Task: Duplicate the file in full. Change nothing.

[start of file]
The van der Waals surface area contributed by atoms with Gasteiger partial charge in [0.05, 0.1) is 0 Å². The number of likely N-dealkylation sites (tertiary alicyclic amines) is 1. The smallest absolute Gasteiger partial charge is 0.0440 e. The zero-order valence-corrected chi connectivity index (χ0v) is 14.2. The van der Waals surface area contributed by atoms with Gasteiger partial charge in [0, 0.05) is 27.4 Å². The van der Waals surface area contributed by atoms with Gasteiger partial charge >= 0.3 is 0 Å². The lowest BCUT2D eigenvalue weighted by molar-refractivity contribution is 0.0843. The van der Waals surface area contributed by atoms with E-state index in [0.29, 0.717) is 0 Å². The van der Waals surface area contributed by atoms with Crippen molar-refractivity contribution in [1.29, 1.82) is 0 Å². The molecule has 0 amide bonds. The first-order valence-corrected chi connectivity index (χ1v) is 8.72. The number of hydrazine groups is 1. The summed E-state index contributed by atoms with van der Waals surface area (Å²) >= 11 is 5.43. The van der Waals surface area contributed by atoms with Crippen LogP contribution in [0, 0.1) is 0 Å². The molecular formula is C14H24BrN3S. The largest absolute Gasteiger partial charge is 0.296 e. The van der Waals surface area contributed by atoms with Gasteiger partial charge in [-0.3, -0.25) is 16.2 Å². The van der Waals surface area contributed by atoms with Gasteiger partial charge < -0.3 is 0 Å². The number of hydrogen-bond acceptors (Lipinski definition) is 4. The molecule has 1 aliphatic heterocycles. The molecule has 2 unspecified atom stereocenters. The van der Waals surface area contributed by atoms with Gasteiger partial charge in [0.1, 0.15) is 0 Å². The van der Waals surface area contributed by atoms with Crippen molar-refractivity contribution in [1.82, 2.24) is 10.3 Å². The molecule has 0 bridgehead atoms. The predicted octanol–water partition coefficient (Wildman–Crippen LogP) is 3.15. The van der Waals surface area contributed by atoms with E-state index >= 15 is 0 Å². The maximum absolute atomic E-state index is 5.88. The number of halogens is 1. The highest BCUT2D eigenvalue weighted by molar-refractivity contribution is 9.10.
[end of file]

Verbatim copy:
The van der Waals surface area contributed by atoms with Gasteiger partial charge in [0.05, 0.1) is 0 Å². The number of likely N-dealkylation sites (tertiary alicyclic amines) is 1. The smallest absolute Gasteiger partial charge is 0.0440 e. The zero-order valence-corrected chi connectivity index (χ0v) is 14.2. The van der Waals surface area contributed by atoms with Gasteiger partial charge in [0, 0.05) is 27.4 Å². The van der Waals surface area contributed by atoms with Gasteiger partial charge >= 0.3 is 0 Å². The lowest BCUT2D eigenvalue weighted by molar-refractivity contribution is 0.0843. The van der Waals surface area contributed by atoms with E-state index in [0.29, 0.717) is 0 Å². The van der Waals surface area contributed by atoms with Crippen molar-refractivity contribution in [1.29, 1.82) is 0 Å². The molecule has 0 amide bonds. The first-order valence-corrected chi connectivity index (χ1v) is 8.72. The number of hydrazine groups is 1. The summed E-state index contributed by atoms with van der Waals surface area (Å²) >= 11 is 5.43. The van der Waals surface area contributed by atoms with Crippen LogP contribution in [0, 0.1) is 0 Å². The molecular formula is C14H24BrN3S. The largest absolute Gasteiger partial charge is 0.296 e. The van der Waals surface area contributed by atoms with Gasteiger partial charge in [-0.3, -0.25) is 16.2 Å². The van der Waals surface area contributed by atoms with Gasteiger partial charge < -0.3 is 0 Å². The number of hydrogen-bond acceptors (Lipinski definition) is 4. The molecule has 1 aliphatic heterocycles. The molecule has 2 unspecified atom stereocenters. The van der Waals surface area contributed by atoms with Gasteiger partial charge in [0.1, 0.15) is 0 Å². The van der Waals surface area contributed by atoms with Crippen molar-refractivity contribution in [1.82, 2.24) is 10.3 Å². The molecule has 0 bridgehead atoms. The predicted octanol–water partition coefficient (Wildman–Crippen LogP) is 3.15. The van der Waals surface area contributed by atoms with E-state index >= 15 is 0 Å². The maximum absolute atomic E-state index is 5.88. The number of halogens is 1. The highest BCUT2D eigenvalue weighted by molar-refractivity contribution is 9.10.